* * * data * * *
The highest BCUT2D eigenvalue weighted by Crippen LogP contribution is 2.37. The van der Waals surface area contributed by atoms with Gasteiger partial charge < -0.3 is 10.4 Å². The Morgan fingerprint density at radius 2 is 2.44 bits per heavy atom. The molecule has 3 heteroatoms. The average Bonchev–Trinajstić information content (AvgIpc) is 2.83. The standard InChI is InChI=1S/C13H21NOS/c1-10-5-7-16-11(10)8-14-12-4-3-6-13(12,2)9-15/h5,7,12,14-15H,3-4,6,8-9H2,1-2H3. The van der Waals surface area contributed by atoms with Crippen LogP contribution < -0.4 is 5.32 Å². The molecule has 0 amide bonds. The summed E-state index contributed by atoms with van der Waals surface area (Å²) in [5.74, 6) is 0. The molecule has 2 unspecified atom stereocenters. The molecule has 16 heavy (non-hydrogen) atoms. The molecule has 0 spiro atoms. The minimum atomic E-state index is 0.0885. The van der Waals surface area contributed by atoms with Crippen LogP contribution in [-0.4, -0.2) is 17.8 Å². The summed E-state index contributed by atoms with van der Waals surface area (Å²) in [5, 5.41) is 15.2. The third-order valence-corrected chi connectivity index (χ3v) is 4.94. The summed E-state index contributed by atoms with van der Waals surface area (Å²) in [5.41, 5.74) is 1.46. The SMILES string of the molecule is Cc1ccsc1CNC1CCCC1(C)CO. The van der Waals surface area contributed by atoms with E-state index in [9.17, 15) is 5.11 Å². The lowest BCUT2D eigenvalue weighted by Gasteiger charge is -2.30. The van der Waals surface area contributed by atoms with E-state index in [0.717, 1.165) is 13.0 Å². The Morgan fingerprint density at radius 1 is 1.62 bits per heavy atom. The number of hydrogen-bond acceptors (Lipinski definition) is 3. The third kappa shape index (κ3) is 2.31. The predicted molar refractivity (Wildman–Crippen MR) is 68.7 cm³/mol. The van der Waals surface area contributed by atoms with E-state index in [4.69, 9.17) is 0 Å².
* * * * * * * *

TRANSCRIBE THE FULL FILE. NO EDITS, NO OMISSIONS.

The highest BCUT2D eigenvalue weighted by Crippen LogP contribution is 2.37. The van der Waals surface area contributed by atoms with Gasteiger partial charge < -0.3 is 10.4 Å². The Morgan fingerprint density at radius 2 is 2.44 bits per heavy atom. The molecule has 3 heteroatoms. The average Bonchev–Trinajstić information content (AvgIpc) is 2.83. The standard InChI is InChI=1S/C13H21NOS/c1-10-5-7-16-11(10)8-14-12-4-3-6-13(12,2)9-15/h5,7,12,14-15H,3-4,6,8-9H2,1-2H3. The van der Waals surface area contributed by atoms with Crippen LogP contribution < -0.4 is 5.32 Å². The molecule has 0 amide bonds. The summed E-state index contributed by atoms with van der Waals surface area (Å²) in [5.74, 6) is 0. The molecule has 2 unspecified atom stereocenters. The molecule has 16 heavy (non-hydrogen) atoms. The molecule has 0 spiro atoms. The minimum atomic E-state index is 0.0885. The van der Waals surface area contributed by atoms with Crippen LogP contribution in [-0.4, -0.2) is 17.8 Å². The summed E-state index contributed by atoms with van der Waals surface area (Å²) in [5, 5.41) is 15.2. The third-order valence-corrected chi connectivity index (χ3v) is 4.94. The summed E-state index contributed by atoms with van der Waals surface area (Å²) in [5.41, 5.74) is 1.46. The SMILES string of the molecule is Cc1ccsc1CNC1CCCC1(C)CO. The van der Waals surface area contributed by atoms with E-state index in [9.17, 15) is 5.11 Å². The lowest BCUT2D eigenvalue weighted by Gasteiger charge is -2.30. The van der Waals surface area contributed by atoms with E-state index in [0.717, 1.165) is 13.0 Å². The Morgan fingerprint density at radius 1 is 1.62 bits per heavy atom. The number of hydrogen-bond acceptors (Lipinski definition) is 3. The third kappa shape index (κ3) is 2.31. The predicted molar refractivity (Wildman–Crippen MR) is 68.7 cm³/mol. The van der Waals surface area contributed by atoms with E-state index in [4.69, 9.17) is 0 Å².